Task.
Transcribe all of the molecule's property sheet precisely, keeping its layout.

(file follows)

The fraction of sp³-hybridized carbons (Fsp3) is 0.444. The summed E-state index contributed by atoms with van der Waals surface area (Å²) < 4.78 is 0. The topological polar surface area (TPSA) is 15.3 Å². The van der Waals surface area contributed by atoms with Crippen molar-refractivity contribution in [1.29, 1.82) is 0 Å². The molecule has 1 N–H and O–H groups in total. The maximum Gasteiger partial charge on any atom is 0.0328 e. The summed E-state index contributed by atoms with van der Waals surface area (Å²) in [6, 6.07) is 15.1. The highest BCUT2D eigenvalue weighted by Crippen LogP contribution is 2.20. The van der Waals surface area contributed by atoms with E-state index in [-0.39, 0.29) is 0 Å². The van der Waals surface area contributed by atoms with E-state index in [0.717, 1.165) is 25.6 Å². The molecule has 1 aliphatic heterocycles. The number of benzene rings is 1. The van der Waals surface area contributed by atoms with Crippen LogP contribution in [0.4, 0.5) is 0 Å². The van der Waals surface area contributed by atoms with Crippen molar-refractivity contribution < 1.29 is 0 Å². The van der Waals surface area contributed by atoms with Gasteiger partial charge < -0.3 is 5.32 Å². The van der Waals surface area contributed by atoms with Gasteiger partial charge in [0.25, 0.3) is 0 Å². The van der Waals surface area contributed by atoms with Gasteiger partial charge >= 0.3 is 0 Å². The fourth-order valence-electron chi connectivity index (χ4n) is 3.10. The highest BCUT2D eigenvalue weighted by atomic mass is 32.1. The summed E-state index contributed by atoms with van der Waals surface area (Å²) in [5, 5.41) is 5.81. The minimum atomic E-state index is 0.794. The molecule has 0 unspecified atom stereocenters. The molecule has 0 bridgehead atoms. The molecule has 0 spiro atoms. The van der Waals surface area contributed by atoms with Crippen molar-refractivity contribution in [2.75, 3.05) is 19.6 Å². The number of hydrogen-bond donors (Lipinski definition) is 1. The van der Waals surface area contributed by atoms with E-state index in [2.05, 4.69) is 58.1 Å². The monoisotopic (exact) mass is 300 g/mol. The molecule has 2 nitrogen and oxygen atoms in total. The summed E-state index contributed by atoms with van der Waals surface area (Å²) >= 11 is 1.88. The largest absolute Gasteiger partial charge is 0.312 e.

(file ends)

The fraction of sp³-hybridized carbons (Fsp3) is 0.444. The summed E-state index contributed by atoms with van der Waals surface area (Å²) < 4.78 is 0. The topological polar surface area (TPSA) is 15.3 Å². The van der Waals surface area contributed by atoms with Crippen molar-refractivity contribution in [1.29, 1.82) is 0 Å². The molecule has 1 N–H and O–H groups in total. The maximum Gasteiger partial charge on any atom is 0.0328 e. The summed E-state index contributed by atoms with van der Waals surface area (Å²) in [6, 6.07) is 15.1. The highest BCUT2D eigenvalue weighted by Crippen LogP contribution is 2.20. The van der Waals surface area contributed by atoms with E-state index in [-0.39, 0.29) is 0 Å². The van der Waals surface area contributed by atoms with E-state index in [0.717, 1.165) is 25.6 Å². The molecule has 1 aliphatic heterocycles. The number of benzene rings is 1. The van der Waals surface area contributed by atoms with Crippen LogP contribution in [0.4, 0.5) is 0 Å². The van der Waals surface area contributed by atoms with Crippen molar-refractivity contribution < 1.29 is 0 Å². The van der Waals surface area contributed by atoms with Gasteiger partial charge < -0.3 is 5.32 Å². The van der Waals surface area contributed by atoms with Gasteiger partial charge in [0.25, 0.3) is 0 Å². The van der Waals surface area contributed by atoms with Gasteiger partial charge >= 0.3 is 0 Å². The fourth-order valence-electron chi connectivity index (χ4n) is 3.10. The highest BCUT2D eigenvalue weighted by atomic mass is 32.1. The summed E-state index contributed by atoms with van der Waals surface area (Å²) in [5, 5.41) is 5.81. The minimum atomic E-state index is 0.794. The molecule has 0 unspecified atom stereocenters. The molecule has 0 bridgehead atoms. The molecule has 0 spiro atoms. The van der Waals surface area contributed by atoms with Crippen molar-refractivity contribution in [2.75, 3.05) is 19.6 Å². The number of hydrogen-bond donors (Lipinski definition) is 1. The van der Waals surface area contributed by atoms with E-state index in [2.05, 4.69) is 58.1 Å². The monoisotopic (exact) mass is 300 g/mol. The molecule has 2 nitrogen and oxygen atoms in total. The summed E-state index contributed by atoms with van der Waals surface area (Å²) >= 11 is 1.88. The largest absolute Gasteiger partial charge is 0.312 e.